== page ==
Three day eventing is a sport that places large physical demands on the equine athlete and is a considerable export earner. However there are no published data concerning the size or scope of the New Zealand event horse production system. Quantification of the current production system is important for development of animal breeding programmes and the minimisation of wastage. Retrospective data were obtained from the Equestrian Sports New Zealand horse and rider databases for the 1994/95 to 2000/2001 competition seasons. Basic descriptive statistics were used to describe the horse population. The competitive life of horses registered for the sport of eventing was tested using survival analysis (Kaplan-Meier). Log rank test was used to test the effects of age, sex, breed, horse grade and rider level on survival. In the 1994/95 season 1612 horses were registered for eventing (5% in advanced, 15% intermediate and 81% in novice grades). Mean horse age was 9.7 ± 3 years and 75% of the horses were geldings. Thirteen breed categories were identified, most horses being either Thoroughbred (46.2%) or unrecorded (43%). Only 56% of the horses registered in the 1994/95 season were still registered six years later. There was no effect of sex, breed, or rider level on survival. Advanced and novice horses had poorer cumulative survival than intermediate horses (40%, 55%, and 64% respectively; log rank 12.06, P < 0.001). Not unexpectedly, survival was related to age with horses aged >10 years in the 1994/95 season having a lower cumulative survival (47%) than horses aged < 6 years (60%) or aged 7-10 years (63%) (log rank 25.15, P < 0.01). It appears that novice horses leave the system because of sale or lack of talent. The greater relative loss of advanced horses may reflect either the age of the horses once they reach advanced grade, or possibly the relentless work associated with training and competition. Further prospective study is required to quantify the reasons for loss in the various age and grade categories. KEYWORDS: horse; event horse; wastage; industry structure.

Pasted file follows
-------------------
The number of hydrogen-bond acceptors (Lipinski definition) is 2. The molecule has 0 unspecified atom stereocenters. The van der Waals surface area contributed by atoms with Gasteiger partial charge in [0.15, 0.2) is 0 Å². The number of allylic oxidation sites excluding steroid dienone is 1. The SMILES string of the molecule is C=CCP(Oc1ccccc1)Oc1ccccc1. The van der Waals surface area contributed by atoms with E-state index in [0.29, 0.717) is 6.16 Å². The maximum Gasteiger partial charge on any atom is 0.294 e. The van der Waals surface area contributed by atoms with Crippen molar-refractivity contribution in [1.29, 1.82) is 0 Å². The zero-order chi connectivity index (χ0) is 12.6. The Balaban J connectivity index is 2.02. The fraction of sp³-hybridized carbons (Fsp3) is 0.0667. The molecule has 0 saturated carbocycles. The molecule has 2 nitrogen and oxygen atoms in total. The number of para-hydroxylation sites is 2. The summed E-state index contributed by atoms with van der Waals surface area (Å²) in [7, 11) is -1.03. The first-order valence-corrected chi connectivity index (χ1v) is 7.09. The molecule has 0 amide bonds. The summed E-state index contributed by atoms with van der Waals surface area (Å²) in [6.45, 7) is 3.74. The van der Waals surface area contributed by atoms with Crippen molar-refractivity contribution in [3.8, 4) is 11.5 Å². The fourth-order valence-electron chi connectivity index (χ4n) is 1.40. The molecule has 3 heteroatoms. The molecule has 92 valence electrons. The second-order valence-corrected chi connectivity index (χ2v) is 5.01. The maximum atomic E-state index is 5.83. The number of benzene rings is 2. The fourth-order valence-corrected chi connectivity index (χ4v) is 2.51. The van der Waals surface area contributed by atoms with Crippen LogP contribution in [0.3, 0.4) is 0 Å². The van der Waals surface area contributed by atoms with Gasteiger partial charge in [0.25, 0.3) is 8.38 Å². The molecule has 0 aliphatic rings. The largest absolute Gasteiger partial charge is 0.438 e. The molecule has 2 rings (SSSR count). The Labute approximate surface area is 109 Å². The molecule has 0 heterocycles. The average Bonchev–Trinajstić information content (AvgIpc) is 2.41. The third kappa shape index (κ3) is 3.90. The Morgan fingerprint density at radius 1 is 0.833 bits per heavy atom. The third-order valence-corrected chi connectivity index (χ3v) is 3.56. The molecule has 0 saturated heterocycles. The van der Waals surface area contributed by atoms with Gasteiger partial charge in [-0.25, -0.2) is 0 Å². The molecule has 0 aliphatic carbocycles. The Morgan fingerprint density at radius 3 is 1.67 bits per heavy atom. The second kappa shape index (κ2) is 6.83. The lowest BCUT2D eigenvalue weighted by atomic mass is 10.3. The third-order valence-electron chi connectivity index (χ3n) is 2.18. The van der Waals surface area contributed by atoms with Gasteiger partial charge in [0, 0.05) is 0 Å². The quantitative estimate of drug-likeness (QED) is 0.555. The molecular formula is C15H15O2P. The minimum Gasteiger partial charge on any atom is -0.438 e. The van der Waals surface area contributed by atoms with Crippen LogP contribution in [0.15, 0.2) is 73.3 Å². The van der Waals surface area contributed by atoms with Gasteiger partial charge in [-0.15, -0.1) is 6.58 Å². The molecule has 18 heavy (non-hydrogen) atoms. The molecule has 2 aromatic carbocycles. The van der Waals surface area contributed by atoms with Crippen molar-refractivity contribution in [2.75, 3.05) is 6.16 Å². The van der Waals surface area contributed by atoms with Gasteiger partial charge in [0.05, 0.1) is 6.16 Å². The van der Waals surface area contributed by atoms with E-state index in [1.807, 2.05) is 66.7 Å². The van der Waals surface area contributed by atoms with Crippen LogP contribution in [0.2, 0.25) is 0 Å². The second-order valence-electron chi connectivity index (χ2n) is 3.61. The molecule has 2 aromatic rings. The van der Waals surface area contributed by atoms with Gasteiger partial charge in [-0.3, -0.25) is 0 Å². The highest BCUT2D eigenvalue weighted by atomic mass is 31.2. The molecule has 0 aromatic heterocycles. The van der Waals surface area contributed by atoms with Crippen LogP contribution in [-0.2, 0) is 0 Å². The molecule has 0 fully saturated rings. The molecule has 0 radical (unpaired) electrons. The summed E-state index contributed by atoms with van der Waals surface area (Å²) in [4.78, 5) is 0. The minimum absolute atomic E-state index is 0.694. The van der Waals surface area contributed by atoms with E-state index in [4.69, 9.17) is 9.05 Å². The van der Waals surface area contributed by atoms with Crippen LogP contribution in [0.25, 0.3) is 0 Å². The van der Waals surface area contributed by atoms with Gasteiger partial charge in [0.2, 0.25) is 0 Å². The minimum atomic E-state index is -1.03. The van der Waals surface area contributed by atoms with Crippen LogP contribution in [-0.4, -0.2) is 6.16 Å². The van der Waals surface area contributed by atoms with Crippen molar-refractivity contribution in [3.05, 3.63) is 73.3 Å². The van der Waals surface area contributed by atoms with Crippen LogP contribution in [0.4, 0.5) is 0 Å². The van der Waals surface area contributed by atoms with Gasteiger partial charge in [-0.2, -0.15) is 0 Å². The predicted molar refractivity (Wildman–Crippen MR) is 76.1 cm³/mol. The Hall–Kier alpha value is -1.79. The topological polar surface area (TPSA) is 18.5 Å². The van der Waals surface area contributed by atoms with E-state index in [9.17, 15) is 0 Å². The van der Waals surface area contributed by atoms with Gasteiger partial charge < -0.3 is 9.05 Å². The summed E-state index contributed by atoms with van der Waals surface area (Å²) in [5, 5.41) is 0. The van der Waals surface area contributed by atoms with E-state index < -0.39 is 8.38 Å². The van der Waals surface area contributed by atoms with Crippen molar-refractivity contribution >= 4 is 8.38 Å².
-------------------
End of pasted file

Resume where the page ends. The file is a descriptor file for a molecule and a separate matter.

CW, Rogers, and EC Firth

Proceedings of the New Zealand Society of Animal Production, Volume 65, Christchurch, 372-377, 2005
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